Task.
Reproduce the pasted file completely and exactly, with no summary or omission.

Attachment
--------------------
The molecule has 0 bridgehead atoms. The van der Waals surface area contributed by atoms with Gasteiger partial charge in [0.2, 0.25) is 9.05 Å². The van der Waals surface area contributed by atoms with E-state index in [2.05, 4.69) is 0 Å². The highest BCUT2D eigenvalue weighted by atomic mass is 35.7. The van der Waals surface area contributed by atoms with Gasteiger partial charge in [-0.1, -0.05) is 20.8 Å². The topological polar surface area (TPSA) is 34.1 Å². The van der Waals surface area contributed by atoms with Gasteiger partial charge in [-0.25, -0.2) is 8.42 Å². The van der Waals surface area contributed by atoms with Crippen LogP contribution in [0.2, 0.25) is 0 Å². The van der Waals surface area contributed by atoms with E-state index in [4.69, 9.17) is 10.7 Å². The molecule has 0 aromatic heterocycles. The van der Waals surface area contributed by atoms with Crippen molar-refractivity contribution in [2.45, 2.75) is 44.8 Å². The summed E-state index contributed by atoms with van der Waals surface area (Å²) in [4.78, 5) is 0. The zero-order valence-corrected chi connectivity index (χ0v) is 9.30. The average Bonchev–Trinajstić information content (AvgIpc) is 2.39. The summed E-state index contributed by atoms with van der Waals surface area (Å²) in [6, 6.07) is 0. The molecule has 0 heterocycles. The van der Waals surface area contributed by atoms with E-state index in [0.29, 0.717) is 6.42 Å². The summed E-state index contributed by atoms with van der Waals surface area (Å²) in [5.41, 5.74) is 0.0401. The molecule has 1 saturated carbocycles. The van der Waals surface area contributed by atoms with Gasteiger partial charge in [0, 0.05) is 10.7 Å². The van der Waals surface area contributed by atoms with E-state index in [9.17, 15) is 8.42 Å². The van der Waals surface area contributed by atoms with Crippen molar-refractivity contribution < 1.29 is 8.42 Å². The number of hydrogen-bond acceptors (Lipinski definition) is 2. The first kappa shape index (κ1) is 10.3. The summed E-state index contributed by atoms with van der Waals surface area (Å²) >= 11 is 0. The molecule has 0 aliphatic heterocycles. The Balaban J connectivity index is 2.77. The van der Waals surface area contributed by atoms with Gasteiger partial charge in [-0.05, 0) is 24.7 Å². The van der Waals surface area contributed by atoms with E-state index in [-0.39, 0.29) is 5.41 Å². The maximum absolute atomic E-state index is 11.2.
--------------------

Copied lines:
The molecule has 0 bridgehead atoms. The van der Waals surface area contributed by atoms with Gasteiger partial charge in [0.2, 0.25) is 9.05 Å². The van der Waals surface area contributed by atoms with E-state index in [2.05, 4.69) is 0 Å². The highest BCUT2D eigenvalue weighted by atomic mass is 35.7. The van der Waals surface area contributed by atoms with Gasteiger partial charge in [-0.1, -0.05) is 20.8 Å². The topological polar surface area (TPSA) is 34.1 Å². The van der Waals surface area contributed by atoms with Gasteiger partial charge in [-0.25, -0.2) is 8.42 Å². The van der Waals surface area contributed by atoms with Crippen LogP contribution in [0.2, 0.25) is 0 Å². The van der Waals surface area contributed by atoms with E-state index in [4.69, 9.17) is 10.7 Å². The molecule has 0 aromatic heterocycles. The van der Waals surface area contributed by atoms with Crippen molar-refractivity contribution in [2.45, 2.75) is 44.8 Å². The summed E-state index contributed by atoms with van der Waals surface area (Å²) in [4.78, 5) is 0. The zero-order valence-corrected chi connectivity index (χ0v) is 9.30. The average Bonchev–Trinajstić information content (AvgIpc) is 2.39. The summed E-state index contributed by atoms with van der Waals surface area (Å²) in [6, 6.07) is 0. The molecule has 0 heterocycles. The van der Waals surface area contributed by atoms with E-state index in [0.29, 0.717) is 6.42 Å². The summed E-state index contributed by atoms with van der Waals surface area (Å²) in [5.41, 5.74) is 0.0401. The molecule has 1 saturated carbocycles. The van der Waals surface area contributed by atoms with Gasteiger partial charge in [0, 0.05) is 10.7 Å². The van der Waals surface area contributed by atoms with E-state index in [9.17, 15) is 8.42 Å². The van der Waals surface area contributed by atoms with Crippen molar-refractivity contribution < 1.29 is 8.42 Å². The number of hydrogen-bond acceptors (Lipinski definition) is 2. The first kappa shape index (κ1) is 10.3. The summed E-state index contributed by atoms with van der Waals surface area (Å²) >= 11 is 0. The molecule has 0 aliphatic heterocycles. The Balaban J connectivity index is 2.77. The van der Waals surface area contributed by atoms with Gasteiger partial charge in [-0.05, 0) is 24.7 Å². The van der Waals surface area contributed by atoms with E-state index in [-0.39, 0.29) is 5.41 Å². The maximum absolute atomic E-state index is 11.2.